Harford County sheriff calls on Congress to secure southern border, build a wall
By Aegis staff report
Jan 10, 2019 | 8:40 PM
Harford County Sheriff Jeffrey Gahler is publicly supporting a border wall between the United States and Mexico, and is calling on Congress to fund a wall to stop the “free flow of poison” coming into the country.
In a letter to the editor, Gahler said an open border between the countries allows for the flow of heroin and opioids into the country and “into our neighborhoods and killing thousands of our friends and family members each year.”
In Harford last year, 82 people died from heroin and fentanyl, he said.
In a televised speech Tuesday night, President Donald Trump argued the wall was needed to resolve a security and humanitarian “crisis,” blaming illegal immigration for what he said was a scourge of drugs and violence in the U.S. and asking: “How much more American blood must we shed before Congress does its job?”
Democrats in response accused Trump of appealing to “fear, not facts” and manufacturing a border crisis for political gain.
Harford County Sheriff Jeffrey Gahler said Monday that despite tragedies his department has faced over the past four years, the office has made strides in the fight against the opioid epidemic and in keeping county schools safe.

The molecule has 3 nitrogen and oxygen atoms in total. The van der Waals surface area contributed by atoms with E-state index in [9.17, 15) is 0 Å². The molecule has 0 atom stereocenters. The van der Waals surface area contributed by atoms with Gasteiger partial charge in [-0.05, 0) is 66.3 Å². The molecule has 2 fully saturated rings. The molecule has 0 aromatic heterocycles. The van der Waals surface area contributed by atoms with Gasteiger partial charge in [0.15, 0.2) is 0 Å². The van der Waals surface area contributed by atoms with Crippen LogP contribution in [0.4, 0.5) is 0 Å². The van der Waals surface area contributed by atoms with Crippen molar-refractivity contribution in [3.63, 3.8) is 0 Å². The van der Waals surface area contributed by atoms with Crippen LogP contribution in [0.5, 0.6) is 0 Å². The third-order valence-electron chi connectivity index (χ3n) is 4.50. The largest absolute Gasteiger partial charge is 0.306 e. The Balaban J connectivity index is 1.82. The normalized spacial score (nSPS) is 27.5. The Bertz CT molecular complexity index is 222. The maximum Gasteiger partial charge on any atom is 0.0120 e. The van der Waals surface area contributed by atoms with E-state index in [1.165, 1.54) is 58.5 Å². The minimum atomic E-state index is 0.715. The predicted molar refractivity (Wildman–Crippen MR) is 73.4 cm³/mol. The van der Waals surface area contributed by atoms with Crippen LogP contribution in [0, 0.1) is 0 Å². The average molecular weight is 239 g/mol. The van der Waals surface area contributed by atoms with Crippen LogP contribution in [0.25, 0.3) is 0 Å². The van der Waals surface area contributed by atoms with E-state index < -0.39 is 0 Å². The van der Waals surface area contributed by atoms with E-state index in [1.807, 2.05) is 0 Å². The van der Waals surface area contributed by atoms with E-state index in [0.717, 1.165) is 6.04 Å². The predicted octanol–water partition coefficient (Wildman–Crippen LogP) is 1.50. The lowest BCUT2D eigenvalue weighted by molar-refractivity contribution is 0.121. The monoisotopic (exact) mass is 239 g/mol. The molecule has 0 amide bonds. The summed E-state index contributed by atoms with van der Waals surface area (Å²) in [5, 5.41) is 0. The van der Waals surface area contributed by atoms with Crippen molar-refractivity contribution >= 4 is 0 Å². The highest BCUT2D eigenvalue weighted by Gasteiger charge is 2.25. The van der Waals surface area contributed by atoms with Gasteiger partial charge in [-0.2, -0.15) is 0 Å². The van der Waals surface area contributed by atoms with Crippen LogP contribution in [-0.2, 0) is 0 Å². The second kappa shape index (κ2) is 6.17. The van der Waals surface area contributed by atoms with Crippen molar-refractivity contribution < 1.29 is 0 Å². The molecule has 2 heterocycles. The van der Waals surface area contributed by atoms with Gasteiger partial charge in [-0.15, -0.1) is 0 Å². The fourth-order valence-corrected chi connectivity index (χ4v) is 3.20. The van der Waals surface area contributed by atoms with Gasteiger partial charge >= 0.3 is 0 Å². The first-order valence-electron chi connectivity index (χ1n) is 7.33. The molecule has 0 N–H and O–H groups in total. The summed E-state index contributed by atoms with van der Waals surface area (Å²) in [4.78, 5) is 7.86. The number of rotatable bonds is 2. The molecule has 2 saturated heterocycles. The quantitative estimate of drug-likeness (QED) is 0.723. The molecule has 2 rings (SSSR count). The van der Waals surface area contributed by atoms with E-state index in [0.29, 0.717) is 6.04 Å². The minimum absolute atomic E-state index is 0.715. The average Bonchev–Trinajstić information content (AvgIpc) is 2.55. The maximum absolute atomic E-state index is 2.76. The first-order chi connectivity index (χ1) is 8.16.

Trump threatened on Thursday to declare a national emergency to circumvent Congress if he can't reach a deal to fund his promised border wall. He was headed to Texas to visit the border and help make his case for a wall.
Gahler, a Republican, said securing the border is essential for public safety across the nation.
“I support President Trump’s address to the American people regarding the need for the immediate funding and construction of a border wall,” he writes.
“I call on our members of Congress from the State of Maryland to support the President’s request for funding.”
Gahler, who was re-elected to a second term as sheriff in November with more than 68 percent of the vote, has been outspoken on immigration issues before.
In October 2016, he signed an agreement with U.S. Immigrations and Customs Enforcement that covers screening for undocumented aliens at the county detention center, who are suspected of crimes threatening public safety.
"We are looking for the worst offenders who are here victimizing our citizens here in Harford County," he said at the time.
In 2013, he called for “more guns, not less” following the deadly shooting at Sandy Hook Elementary School in Newtown, Conn., and a failed amendment at the federal level to require background checks of all gun purchasers.
"As God-awful as Sandy Hook was, the answer is actually more guns, not less,” he said.